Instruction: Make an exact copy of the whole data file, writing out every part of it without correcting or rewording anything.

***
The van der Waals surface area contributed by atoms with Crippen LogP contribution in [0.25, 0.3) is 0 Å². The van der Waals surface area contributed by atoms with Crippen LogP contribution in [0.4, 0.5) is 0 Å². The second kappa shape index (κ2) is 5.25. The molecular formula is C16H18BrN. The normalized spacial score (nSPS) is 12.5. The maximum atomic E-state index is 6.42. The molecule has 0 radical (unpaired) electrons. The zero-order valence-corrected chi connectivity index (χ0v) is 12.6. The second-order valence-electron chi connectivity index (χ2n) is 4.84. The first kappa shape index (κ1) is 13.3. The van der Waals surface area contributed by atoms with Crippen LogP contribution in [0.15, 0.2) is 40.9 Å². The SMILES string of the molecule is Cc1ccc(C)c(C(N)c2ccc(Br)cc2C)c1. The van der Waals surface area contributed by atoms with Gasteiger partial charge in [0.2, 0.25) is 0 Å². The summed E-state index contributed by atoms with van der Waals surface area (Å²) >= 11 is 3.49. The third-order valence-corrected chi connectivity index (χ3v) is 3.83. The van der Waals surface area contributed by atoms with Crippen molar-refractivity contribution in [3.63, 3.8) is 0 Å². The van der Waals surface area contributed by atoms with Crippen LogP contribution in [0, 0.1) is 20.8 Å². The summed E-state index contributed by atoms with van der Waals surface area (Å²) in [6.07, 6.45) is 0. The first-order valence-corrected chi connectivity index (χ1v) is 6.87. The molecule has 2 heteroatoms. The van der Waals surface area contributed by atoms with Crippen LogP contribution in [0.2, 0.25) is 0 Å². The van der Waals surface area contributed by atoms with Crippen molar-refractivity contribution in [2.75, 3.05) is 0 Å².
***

The van der Waals surface area contributed by atoms with Crippen LogP contribution in [0.25, 0.3) is 0 Å². The van der Waals surface area contributed by atoms with Crippen LogP contribution in [0.4, 0.5) is 0 Å². The second kappa shape index (κ2) is 5.25. The molecular formula is C16H18BrN. The normalized spacial score (nSPS) is 12.5. The maximum atomic E-state index is 6.42. The molecule has 0 radical (unpaired) electrons. The zero-order valence-corrected chi connectivity index (χ0v) is 12.6. The second-order valence-electron chi connectivity index (χ2n) is 4.84. The first kappa shape index (κ1) is 13.3. The van der Waals surface area contributed by atoms with Crippen LogP contribution in [0.15, 0.2) is 40.9 Å². The SMILES string of the molecule is Cc1ccc(C)c(C(N)c2ccc(Br)cc2C)c1. The van der Waals surface area contributed by atoms with Gasteiger partial charge in [0.2, 0.25) is 0 Å². The summed E-state index contributed by atoms with van der Waals surface area (Å²) >= 11 is 3.49. The third-order valence-corrected chi connectivity index (χ3v) is 3.83. The van der Waals surface area contributed by atoms with Crippen molar-refractivity contribution in [3.63, 3.8) is 0 Å². The van der Waals surface area contributed by atoms with Crippen LogP contribution in [0, 0.1) is 20.8 Å². The summed E-state index contributed by atoms with van der Waals surface area (Å²) in [6.07, 6.45) is 0. The first-order valence-corrected chi connectivity index (χ1v) is 6.87. The molecule has 2 heteroatoms. The van der Waals surface area contributed by atoms with Crippen LogP contribution in [0.2, 0.25) is 0 Å². The van der Waals surface area contributed by atoms with Crippen molar-refractivity contribution in [2.75, 3.05) is 0 Å².